EMISSION DUE TO MOTOR GASOLINE FUEL IN RECIPROCATING LYCOMING O-320 ENGINE IN COMPARISON TO AVIATION GASOLINE FUEL
Journal: Environment & Ecosystem Science (EES)
Author: Yunenthiran Rajendran, Rahmat Mohsin
This is an open access article distributed under the Creative Commons Attribution License, which permits unrestricted use, distribution, and reproduction in any medium, provided the original work is properly cited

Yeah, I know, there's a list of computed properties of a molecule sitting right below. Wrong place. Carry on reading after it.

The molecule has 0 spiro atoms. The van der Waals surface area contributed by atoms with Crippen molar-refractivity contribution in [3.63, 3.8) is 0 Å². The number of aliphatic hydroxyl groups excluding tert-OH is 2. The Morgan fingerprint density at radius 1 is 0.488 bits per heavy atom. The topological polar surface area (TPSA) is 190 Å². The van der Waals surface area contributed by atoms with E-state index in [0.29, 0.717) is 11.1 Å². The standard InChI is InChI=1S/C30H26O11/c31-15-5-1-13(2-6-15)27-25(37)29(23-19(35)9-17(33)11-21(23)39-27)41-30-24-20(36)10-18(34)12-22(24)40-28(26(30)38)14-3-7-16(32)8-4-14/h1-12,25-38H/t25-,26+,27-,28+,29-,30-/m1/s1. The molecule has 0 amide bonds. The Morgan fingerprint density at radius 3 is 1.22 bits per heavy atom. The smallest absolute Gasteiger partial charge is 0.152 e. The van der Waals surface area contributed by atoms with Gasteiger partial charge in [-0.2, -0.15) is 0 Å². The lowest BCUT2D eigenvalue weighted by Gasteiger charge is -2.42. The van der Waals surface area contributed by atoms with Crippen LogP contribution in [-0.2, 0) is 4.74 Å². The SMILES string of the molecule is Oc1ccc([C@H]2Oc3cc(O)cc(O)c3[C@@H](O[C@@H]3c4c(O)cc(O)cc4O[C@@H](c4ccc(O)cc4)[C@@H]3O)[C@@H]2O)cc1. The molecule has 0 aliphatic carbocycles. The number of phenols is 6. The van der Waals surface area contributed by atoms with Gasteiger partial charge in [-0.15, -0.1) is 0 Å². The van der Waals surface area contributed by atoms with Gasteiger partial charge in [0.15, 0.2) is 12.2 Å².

Piston-powered aircrafts rely on 100 low lead (100LL) Aviation Gasoline (AVGAS) for safe operation. AVGAS has high levels of Tetraethyl Lead (TEL). TEL is an additive which is added in aviation fuels to assist in anti-knocking. The main reason for continuation of TEL as an additive in AVGAS is because aircraft engines are prone to engines knock when operate at higher power settings and temperatures. TetraEthyl Lead (TEL) or Plumbum (Pb), which is the additive of AVGAS, for octane boosting and valve recession avoidance, can cause serious health impacts. One of the possible technique to eliminate the effect of Pb emissions caused by general aviation was to make unleaded Motor Gasoline (MOGAS) accessible as another option to leaded AVGAS for the use in reciprocating aviation engines. The unleaded MOGAS has relatively lower octane rating compared to leaded AVGAS. Due to knocking and engine parameter performance, utilization of a fuel with too low of an octane rating is a risk. Besides, numerous gasses are produced as by product of combustion as a result of emission from aviation engines. In this study, a full scale engine emission due to locally available unleaded MOGAS fuels are determined and compared to the typical leaded AVGAS used. This ground level emission tests are performed by evaluating different fuels on emissions from a full scale Lycoming O-320-B2A reciprocating engine. The fuels to be tested in this study are 100 LL AVGAS, RON100 MOGAS, RON97 MOGAS, and RON95 MOGAS. Each of this fuel is tested at a time in Lycoming O-320-B2A reciprocating engine and the data for emission of of exhaust gases CO, NOx and HC, were measured by an emission analyser (EMS 5002) and recorded. Although the emission of both AVGAS and MOGAS are moreover the same it is expected that that MOGAS burns cleanly and minimal combustion chamber deposits are produced in the engine.